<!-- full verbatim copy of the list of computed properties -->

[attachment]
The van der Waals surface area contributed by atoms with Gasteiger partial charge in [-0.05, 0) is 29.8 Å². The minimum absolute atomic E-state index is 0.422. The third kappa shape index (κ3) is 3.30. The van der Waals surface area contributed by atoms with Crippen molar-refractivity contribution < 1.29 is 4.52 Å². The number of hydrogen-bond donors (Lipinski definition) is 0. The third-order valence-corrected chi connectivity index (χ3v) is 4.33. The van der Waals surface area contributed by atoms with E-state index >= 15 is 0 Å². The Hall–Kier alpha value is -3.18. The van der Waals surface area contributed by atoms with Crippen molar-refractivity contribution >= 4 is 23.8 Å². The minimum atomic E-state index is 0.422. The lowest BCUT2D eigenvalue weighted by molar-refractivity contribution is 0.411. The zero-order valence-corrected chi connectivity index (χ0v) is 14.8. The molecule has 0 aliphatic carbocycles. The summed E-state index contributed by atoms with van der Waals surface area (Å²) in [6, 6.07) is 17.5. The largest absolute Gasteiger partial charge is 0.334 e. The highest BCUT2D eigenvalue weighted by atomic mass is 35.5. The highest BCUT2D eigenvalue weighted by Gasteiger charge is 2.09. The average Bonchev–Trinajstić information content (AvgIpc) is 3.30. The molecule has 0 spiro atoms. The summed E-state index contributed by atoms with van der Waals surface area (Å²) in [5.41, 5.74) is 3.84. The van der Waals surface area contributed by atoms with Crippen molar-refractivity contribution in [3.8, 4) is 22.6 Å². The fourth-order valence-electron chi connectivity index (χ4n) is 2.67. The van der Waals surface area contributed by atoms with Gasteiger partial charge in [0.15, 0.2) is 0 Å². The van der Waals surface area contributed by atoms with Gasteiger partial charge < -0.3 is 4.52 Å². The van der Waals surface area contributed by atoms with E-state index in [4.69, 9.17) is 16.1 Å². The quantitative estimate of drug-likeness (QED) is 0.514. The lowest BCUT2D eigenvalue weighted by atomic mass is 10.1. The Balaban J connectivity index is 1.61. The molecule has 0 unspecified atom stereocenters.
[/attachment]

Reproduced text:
The van der Waals surface area contributed by atoms with Gasteiger partial charge in [-0.05, 0) is 29.8 Å². The minimum absolute atomic E-state index is 0.422. The third kappa shape index (κ3) is 3.30. The van der Waals surface area contributed by atoms with Crippen molar-refractivity contribution < 1.29 is 4.52 Å². The number of hydrogen-bond donors (Lipinski definition) is 0. The third-order valence-corrected chi connectivity index (χ3v) is 4.33. The van der Waals surface area contributed by atoms with E-state index >= 15 is 0 Å². The Hall–Kier alpha value is -3.18. The van der Waals surface area contributed by atoms with Crippen molar-refractivity contribution >= 4 is 23.8 Å². The minimum atomic E-state index is 0.422. The lowest BCUT2D eigenvalue weighted by molar-refractivity contribution is 0.411. The zero-order valence-corrected chi connectivity index (χ0v) is 14.8. The molecule has 0 aliphatic carbocycles. The summed E-state index contributed by atoms with van der Waals surface area (Å²) in [6, 6.07) is 17.5. The largest absolute Gasteiger partial charge is 0.334 e. The highest BCUT2D eigenvalue weighted by atomic mass is 35.5. The highest BCUT2D eigenvalue weighted by Gasteiger charge is 2.09. The average Bonchev–Trinajstić information content (AvgIpc) is 3.30. The molecule has 0 spiro atoms. The summed E-state index contributed by atoms with van der Waals surface area (Å²) in [5.41, 5.74) is 3.84. The van der Waals surface area contributed by atoms with Crippen molar-refractivity contribution in [3.8, 4) is 22.6 Å². The fourth-order valence-electron chi connectivity index (χ4n) is 2.67. The van der Waals surface area contributed by atoms with Gasteiger partial charge in [0.15, 0.2) is 0 Å². The van der Waals surface area contributed by atoms with Gasteiger partial charge < -0.3 is 4.52 Å². The van der Waals surface area contributed by atoms with E-state index in [4.69, 9.17) is 16.1 Å². The quantitative estimate of drug-likeness (QED) is 0.514. The lowest BCUT2D eigenvalue weighted by atomic mass is 10.1. The Balaban J connectivity index is 1.61. The molecule has 0 unspecified atom stereocenters.